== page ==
Oxyfit: Get high on oxygen while you work out

Touted as the world's first compact personal oxygen supply, the Oxyfit backpack setup will stimulate your brain with increased oxygen while you work out--for $2,681 plus shipping.

Oxyfit

Just breathe. It's a mantra any athlete must repeat, as obvious--and unavoidable--as the activity may be. But because of pollution outdoors, poor ventilation in gyms, or just stress (example: we climbers tend to hold our breath, to our detriment, when working through big, scary moves), it can be hard to get enough oxygen.

Thus was born Oxyfit, a lightweight backpack-with-tube that is touted as "the world's first compact personal oxygen supply." Although mention of it has only recently surfaced on U.S. tech blogs, the system appears (via Google Translate; I do not speak or read Japanese) to be the work of Japanese manufacturer Mitachi Industry, which issued a press release in 2008 touting the system before appearances at a health fair and a diet and beauty fair in Tokyo that year.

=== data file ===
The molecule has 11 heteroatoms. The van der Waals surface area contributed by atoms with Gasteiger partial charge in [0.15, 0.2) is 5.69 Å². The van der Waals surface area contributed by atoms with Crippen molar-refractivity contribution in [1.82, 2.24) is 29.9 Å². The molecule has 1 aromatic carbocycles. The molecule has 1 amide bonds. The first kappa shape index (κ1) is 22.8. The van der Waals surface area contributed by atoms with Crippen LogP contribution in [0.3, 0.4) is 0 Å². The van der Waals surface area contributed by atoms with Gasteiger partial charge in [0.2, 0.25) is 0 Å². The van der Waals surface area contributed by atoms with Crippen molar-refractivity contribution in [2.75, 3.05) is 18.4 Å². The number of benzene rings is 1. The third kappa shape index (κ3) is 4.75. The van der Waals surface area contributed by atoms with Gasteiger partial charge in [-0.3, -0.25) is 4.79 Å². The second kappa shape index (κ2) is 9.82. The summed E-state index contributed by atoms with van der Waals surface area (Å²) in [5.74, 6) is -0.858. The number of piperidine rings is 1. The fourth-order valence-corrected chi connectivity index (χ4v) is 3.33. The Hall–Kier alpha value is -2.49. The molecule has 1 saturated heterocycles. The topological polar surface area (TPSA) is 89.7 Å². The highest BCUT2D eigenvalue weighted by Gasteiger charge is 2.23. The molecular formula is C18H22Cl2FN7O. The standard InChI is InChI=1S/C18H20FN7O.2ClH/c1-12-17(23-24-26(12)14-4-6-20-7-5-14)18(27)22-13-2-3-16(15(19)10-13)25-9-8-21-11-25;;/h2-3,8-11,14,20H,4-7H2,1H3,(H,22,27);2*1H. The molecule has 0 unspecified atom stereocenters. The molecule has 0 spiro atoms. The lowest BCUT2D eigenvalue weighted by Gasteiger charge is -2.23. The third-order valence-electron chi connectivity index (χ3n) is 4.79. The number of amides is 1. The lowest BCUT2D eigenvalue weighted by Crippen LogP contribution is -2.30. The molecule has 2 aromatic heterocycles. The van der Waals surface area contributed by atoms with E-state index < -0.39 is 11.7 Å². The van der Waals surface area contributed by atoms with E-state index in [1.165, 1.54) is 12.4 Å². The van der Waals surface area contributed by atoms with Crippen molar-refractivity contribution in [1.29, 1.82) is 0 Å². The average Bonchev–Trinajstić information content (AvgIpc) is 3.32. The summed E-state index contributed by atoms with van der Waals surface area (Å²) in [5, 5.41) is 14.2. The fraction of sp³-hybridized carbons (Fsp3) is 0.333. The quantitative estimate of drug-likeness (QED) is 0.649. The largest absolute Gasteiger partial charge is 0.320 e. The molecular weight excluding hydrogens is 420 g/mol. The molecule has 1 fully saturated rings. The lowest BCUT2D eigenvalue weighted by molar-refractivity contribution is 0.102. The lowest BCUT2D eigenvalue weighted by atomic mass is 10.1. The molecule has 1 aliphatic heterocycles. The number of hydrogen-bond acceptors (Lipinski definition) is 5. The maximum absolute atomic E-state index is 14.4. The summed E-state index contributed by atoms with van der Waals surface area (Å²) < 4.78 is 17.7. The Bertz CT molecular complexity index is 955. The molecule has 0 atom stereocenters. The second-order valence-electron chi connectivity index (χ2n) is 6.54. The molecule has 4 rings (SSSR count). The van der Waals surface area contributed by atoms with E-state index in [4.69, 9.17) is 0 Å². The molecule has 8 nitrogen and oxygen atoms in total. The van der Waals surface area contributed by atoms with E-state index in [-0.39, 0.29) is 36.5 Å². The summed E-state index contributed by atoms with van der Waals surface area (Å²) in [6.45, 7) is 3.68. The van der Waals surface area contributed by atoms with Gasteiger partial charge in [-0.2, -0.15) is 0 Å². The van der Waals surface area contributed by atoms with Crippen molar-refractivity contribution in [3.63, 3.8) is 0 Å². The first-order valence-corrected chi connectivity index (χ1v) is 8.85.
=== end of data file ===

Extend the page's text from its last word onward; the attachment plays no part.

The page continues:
Oxyfit

The backpack, according to seller Japan Trend Shop, weighs in at 3.5 pounds and comes with a lithium battery that is supposed to last for 90 minutes per charge. It can be used during a wide range of activities for which oxygen boosts make sense, according to the product page:

More oxygen lets you run farther, work longer, and even lose weight! An increased supply of oxygen speeds up your body's metabolic engine, burning more calories and stimulating fat loss. Finally, the improved circulation from increased oxygen levels can produce nootropic (brain-stimulating) and anti-aging effects (through increased moisturization of the skin). Athletes have been using oxygen therapy for years, but the Oxyfit is the first simple, intuitive personal oxygen system on the market.

The system, which sets the American wallet back $2,681, plus $49 in shipping, comes with the Oxyfit unit, remote, oxygen tube, aspirator, battery pack, charger, tote bag, and (optional) backpack.

Side effects of Oxyfit may include incessant name-calling, for which the makers will not be held accountable.

 

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